A regime designed to maintain geotechnological stability would also fill a dangerous void in the current regulatory landscape: responsibility for governing open-source AI. Some level of online censorship will be necessary. If someone uploads an extremely dangerous model, this body must have the clear authority—and ability—to take it down or direct national authorities to do so. This is another area for potential bilateral cooperation. China and the United States should want to work together to embed safety constraints in open-source software—for example, by limiting the extent to which models can instruct users on how to develop chemical or biological weapons or create pandemic pathogens. In addition, there may be room for Beijing and Washington to cooperate on global antiproliferation efforts, including through the use of interventionist cybertools.
Each of these regimes would have to operate universally, enjoying the buy-in of all major AI players. The regimes would need to be specialized enough to cope with real AI systems and dynamic enough to keep updating their knowledge of AI as it evolves. Working together, these institutions could take a decisive step toward technoprudential management of the emerging AI world. But they are by no means the only institutions that will be needed. Other regulatory mechanisms, such as “know your customer” transparency standards, licensing requirements, safety testing protocols, and product registration and approval processes, will need to be applied to AI in the next few years. The key across all these ideas will be to create flexible, multifaceted governance institutions that are not constrained by tradition or lack of imagination—after all, technologists will not be constrained by those things.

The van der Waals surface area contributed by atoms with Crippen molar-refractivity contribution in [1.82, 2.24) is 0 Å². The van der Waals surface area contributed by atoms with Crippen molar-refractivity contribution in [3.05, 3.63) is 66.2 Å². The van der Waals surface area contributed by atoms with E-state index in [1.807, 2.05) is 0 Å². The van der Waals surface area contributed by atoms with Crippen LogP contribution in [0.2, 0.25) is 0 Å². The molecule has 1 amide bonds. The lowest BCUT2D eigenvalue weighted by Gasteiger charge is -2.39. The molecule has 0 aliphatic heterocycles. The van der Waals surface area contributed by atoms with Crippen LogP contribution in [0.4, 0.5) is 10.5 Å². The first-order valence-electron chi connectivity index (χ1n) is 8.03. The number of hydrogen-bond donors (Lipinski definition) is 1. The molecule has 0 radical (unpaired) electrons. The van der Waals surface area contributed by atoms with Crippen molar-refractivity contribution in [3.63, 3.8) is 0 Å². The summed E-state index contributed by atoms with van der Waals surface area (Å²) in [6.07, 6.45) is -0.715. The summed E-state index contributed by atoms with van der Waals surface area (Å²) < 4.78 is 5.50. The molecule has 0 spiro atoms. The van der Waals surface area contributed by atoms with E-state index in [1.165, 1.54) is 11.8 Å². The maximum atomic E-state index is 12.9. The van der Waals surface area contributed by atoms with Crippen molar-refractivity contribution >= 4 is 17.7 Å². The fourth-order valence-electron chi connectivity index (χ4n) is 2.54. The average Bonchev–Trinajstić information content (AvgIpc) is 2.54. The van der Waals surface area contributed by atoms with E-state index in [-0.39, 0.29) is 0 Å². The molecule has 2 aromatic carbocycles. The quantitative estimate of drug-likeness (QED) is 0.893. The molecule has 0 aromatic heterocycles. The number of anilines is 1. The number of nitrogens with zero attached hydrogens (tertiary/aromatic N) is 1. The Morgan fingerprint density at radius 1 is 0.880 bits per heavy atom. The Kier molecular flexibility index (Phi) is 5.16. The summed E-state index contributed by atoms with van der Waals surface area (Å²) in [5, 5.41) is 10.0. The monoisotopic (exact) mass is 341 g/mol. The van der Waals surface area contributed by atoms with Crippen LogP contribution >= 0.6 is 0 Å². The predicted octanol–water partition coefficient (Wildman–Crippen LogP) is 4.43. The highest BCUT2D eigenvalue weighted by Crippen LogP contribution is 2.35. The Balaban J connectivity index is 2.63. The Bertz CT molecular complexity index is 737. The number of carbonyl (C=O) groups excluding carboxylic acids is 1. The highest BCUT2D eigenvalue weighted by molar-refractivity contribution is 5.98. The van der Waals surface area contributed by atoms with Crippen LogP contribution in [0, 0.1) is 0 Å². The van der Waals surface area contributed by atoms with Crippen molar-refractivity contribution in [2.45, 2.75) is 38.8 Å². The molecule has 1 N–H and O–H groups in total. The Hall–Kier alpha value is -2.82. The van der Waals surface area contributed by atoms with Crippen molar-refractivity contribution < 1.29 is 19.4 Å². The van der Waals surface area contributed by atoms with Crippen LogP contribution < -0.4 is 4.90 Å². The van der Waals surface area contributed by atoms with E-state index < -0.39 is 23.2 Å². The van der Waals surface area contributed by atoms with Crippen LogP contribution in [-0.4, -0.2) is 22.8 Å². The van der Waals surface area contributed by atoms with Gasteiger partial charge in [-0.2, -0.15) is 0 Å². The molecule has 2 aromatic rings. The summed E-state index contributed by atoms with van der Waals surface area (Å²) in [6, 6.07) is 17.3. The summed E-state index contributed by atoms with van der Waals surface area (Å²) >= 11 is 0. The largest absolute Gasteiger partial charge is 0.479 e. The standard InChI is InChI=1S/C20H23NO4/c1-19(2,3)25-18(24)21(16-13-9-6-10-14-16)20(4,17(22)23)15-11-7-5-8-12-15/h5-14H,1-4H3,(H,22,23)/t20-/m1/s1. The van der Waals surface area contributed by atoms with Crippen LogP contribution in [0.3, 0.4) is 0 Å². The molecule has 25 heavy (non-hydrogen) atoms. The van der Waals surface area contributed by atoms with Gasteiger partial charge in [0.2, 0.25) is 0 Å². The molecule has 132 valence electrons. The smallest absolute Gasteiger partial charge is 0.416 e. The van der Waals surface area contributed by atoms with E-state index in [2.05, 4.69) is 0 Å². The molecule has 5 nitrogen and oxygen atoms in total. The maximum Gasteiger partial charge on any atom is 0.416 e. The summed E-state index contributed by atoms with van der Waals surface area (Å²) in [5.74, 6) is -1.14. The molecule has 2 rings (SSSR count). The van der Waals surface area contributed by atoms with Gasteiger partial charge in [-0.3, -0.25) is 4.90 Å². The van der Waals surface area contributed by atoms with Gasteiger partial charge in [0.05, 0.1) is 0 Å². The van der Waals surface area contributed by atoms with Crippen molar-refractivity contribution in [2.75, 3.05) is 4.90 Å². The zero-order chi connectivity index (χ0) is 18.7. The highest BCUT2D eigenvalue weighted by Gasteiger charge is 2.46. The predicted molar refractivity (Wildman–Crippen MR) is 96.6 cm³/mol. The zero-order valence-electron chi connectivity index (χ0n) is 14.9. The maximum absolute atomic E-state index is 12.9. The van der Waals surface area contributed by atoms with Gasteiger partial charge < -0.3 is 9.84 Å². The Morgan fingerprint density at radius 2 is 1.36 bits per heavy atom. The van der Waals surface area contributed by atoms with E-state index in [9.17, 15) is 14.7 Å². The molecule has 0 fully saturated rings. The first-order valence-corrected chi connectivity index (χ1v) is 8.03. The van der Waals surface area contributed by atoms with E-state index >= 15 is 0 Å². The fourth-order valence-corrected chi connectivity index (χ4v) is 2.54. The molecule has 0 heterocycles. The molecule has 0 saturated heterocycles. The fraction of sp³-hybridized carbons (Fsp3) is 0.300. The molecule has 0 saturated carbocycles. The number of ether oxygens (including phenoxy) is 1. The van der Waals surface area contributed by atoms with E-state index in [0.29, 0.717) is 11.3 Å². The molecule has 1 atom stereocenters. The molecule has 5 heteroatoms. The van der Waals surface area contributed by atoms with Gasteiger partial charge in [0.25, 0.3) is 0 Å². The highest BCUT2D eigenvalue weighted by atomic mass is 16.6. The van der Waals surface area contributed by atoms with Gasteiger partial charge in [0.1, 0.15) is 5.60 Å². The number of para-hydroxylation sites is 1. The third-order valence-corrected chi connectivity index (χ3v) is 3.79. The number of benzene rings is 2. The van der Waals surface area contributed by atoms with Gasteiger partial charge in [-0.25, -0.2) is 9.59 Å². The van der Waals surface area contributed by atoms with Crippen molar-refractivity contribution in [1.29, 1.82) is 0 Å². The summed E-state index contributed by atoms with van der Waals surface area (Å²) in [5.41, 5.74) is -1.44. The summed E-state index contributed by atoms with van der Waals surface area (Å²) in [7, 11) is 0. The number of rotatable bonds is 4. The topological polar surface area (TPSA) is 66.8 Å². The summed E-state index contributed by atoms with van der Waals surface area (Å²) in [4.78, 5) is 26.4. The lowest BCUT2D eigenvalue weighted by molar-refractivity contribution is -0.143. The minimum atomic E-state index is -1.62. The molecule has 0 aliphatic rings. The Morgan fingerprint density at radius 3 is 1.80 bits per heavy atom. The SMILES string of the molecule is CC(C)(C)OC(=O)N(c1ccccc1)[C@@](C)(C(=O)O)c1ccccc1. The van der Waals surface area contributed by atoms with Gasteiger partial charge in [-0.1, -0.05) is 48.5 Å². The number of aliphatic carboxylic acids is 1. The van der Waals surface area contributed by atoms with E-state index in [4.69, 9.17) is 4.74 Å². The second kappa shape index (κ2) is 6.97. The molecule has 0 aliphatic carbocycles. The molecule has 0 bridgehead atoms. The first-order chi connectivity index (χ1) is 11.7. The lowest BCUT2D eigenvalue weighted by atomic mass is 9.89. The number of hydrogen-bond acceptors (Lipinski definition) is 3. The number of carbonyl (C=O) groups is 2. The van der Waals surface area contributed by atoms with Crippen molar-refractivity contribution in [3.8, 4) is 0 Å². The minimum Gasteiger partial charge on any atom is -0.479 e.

PROMOTE THE BEST, PREVENT THE WORST
None of these solutions will be easy to implement. Despite all the buzz and chatter coming from world leaders about the need to regulate AI, there is still a lack of political will to do so. Right now, few powerful constituencies favor containing AI—and all incentives point toward continued inaction. But designed well, an AI governance regime of the kind described here could suit all interested parties, enshrining principles and structures that promote the best in AI while preventing the worst. The alternative—uncontained AI—would not just pose unacceptable risks to global stability; it would also be bad for business and run counter to every country’s national interest.
A strong AI governance regime would both mitigate the societal risks posed by AI and ease tensions between China and the United States by reducing the extent to which AI is an arena—and a tool—of geopolitical competition. And such a regime would achieve something even more profound and long-lasting: it would establish a model for how to address other disruptive, emerging technologies. AI may be a unique catalyst for change, but it is by no means the last disruptive technology humanity will face. Quantum computing, biotechnology, nanotechnology, and robotics also have the potential to fundamentally reshape the world. Successfully governing AI will help the world successfully govern those technologies as well.
The twenty-first century will throw up few challenges as daunting or opportunities as promising as those presented by AI. In the last century, policymakers began to build a global governance architecture that, they hoped, would be equal to the tasks of the age. Now, they must build a new governance architecture to contain and harness the most formidable, and potentially defining, force of this era. The year 2035 is just around the corner. There is no time to waste.